Sandy Chen, analyst at Cenkos Securities, said that if the Yes campaign won the referendum, he expected a rush to redomicile bank accounts from Scotland to England, led by corporate deposits, as a currency separation was likely to use the registered address of a bank account as its reference point.
“This could quickly hollow out the Scottish balance sheets of the banks; deposits would go south, but loans would remain, creating a funding gap at the same time when Scottish wholesale funding rates would likely be rising – thus exacerbating the pain . . . All of the UK-listed banks, except for Standard Chartered, would be affected by this internal shift in balance sheets.”
Simon Derrick, chief markets strategist at BNY Mellon, said a Yes vote would leave the financial markets facing “a significant number of uncertainties”.
“Beyond the currency question itself . . . there remains the issue of UK national debt, ownership of North Sea oil and the impact on UK companies with significant cross-border operations. There is also the issue of the political uncertainty,” Mr Derrick said.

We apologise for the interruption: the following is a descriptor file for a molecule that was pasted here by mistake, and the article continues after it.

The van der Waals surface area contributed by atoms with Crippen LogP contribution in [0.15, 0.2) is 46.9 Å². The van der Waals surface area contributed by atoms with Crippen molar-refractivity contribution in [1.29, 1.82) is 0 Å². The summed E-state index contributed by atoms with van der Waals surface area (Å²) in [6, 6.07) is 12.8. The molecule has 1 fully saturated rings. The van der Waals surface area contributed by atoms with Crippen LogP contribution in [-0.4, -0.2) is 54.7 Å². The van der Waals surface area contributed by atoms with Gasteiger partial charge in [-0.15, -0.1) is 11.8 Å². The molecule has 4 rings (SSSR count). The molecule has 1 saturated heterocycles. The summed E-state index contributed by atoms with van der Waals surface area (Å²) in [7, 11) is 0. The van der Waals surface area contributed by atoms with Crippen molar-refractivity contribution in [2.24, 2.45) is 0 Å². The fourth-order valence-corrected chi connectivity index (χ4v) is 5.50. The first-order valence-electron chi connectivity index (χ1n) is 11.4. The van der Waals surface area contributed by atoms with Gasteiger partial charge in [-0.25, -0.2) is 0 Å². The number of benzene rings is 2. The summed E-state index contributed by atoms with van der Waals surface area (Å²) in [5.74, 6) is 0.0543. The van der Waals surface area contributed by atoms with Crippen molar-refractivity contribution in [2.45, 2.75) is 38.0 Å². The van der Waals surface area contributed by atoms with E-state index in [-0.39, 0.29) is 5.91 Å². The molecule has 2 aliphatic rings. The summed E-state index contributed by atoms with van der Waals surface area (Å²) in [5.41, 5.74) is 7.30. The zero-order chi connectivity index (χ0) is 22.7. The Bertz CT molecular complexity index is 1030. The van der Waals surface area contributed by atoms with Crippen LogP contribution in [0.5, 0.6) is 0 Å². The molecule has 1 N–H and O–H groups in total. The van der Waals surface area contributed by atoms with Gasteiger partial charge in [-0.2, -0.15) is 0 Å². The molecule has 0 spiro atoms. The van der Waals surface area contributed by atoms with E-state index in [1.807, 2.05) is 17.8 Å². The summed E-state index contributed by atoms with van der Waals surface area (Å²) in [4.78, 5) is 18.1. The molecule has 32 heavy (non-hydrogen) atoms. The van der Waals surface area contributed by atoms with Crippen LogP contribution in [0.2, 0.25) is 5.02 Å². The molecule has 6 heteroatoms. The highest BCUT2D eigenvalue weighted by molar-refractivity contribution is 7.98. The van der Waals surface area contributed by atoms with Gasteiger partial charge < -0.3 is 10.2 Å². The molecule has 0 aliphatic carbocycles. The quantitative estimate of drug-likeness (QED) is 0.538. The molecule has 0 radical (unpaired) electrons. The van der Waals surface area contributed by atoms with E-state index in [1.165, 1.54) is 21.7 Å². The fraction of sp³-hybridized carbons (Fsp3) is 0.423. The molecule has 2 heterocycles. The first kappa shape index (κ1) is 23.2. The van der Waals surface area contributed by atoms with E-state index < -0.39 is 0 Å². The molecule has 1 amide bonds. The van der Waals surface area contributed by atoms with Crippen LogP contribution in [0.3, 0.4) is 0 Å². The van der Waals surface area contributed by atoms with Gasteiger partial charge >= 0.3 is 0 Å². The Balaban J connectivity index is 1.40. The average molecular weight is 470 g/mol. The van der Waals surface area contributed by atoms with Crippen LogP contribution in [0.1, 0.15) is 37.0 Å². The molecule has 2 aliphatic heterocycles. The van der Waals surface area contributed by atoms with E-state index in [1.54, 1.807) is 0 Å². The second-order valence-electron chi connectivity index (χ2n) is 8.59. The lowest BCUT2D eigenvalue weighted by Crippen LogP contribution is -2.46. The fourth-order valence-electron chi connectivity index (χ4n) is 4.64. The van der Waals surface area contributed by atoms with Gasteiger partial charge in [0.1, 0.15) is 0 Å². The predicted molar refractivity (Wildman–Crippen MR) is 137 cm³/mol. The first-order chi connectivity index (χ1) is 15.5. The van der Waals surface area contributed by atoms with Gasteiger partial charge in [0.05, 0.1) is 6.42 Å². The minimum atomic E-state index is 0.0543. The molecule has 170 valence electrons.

Investors are now also factoring in the likelihood that it would delay any move to raise interest rates by the Bank of England. The sterling overnight interbank average rates showed the market was not expecting the first rate rise until seven months’ time, compared with six months a week ago.
Valentin Marinov, currency strategist at Citi, said: “A Yes vote will reduce the chances of early rate rises. It would be a trigger of economic uncertainty, and may delay companies’ investment and hiring decisions. The BoE’s outlook for the real economy may have to be adjusted as a result.”